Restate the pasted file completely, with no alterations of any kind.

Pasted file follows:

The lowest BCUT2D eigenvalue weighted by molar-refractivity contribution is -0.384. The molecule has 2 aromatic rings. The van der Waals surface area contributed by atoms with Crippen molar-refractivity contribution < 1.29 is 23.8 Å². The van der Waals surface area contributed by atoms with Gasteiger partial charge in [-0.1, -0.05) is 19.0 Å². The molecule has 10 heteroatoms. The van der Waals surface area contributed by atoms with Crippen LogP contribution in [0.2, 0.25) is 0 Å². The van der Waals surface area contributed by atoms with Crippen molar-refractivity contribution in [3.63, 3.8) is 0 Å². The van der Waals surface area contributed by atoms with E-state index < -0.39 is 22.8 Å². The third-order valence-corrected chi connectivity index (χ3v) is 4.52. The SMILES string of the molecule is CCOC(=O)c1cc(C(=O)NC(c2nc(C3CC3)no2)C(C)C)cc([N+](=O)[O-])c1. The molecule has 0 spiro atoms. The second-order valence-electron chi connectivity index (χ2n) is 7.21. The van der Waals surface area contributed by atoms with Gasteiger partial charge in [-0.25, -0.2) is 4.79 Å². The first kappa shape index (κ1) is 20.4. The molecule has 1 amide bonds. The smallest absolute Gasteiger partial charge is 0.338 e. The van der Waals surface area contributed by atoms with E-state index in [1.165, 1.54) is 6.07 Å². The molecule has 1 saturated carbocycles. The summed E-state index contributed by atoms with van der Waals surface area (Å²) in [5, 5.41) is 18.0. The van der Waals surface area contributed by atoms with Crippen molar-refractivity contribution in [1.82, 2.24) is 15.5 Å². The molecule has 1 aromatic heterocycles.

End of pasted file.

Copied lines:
The lowest BCUT2D eigenvalue weighted by molar-refractivity contribution is -0.384. The molecule has 2 aromatic rings. The van der Waals surface area contributed by atoms with Crippen molar-refractivity contribution < 1.29 is 23.8 Å². The van der Waals surface area contributed by atoms with Gasteiger partial charge in [-0.1, -0.05) is 19.0 Å². The molecule has 10 heteroatoms. The van der Waals surface area contributed by atoms with Crippen LogP contribution in [0.2, 0.25) is 0 Å². The van der Waals surface area contributed by atoms with Crippen molar-refractivity contribution in [3.63, 3.8) is 0 Å². The van der Waals surface area contributed by atoms with E-state index < -0.39 is 22.8 Å². The third-order valence-corrected chi connectivity index (χ3v) is 4.52. The SMILES string of the molecule is CCOC(=O)c1cc(C(=O)NC(c2nc(C3CC3)no2)C(C)C)cc([N+](=O)[O-])c1. The molecule has 0 spiro atoms. The second-order valence-electron chi connectivity index (χ2n) is 7.21. The van der Waals surface area contributed by atoms with Gasteiger partial charge in [-0.25, -0.2) is 4.79 Å². The first kappa shape index (κ1) is 20.4. The molecule has 1 amide bonds. The smallest absolute Gasteiger partial charge is 0.338 e. The van der Waals surface area contributed by atoms with E-state index in [1.165, 1.54) is 6.07 Å². The molecule has 1 saturated carbocycles. The summed E-state index contributed by atoms with van der Waals surface area (Å²) in [5, 5.41) is 18.0. The van der Waals surface area contributed by atoms with Crippen molar-refractivity contribution in [1.82, 2.24) is 15.5 Å². The molecule has 1 aromatic heterocycles.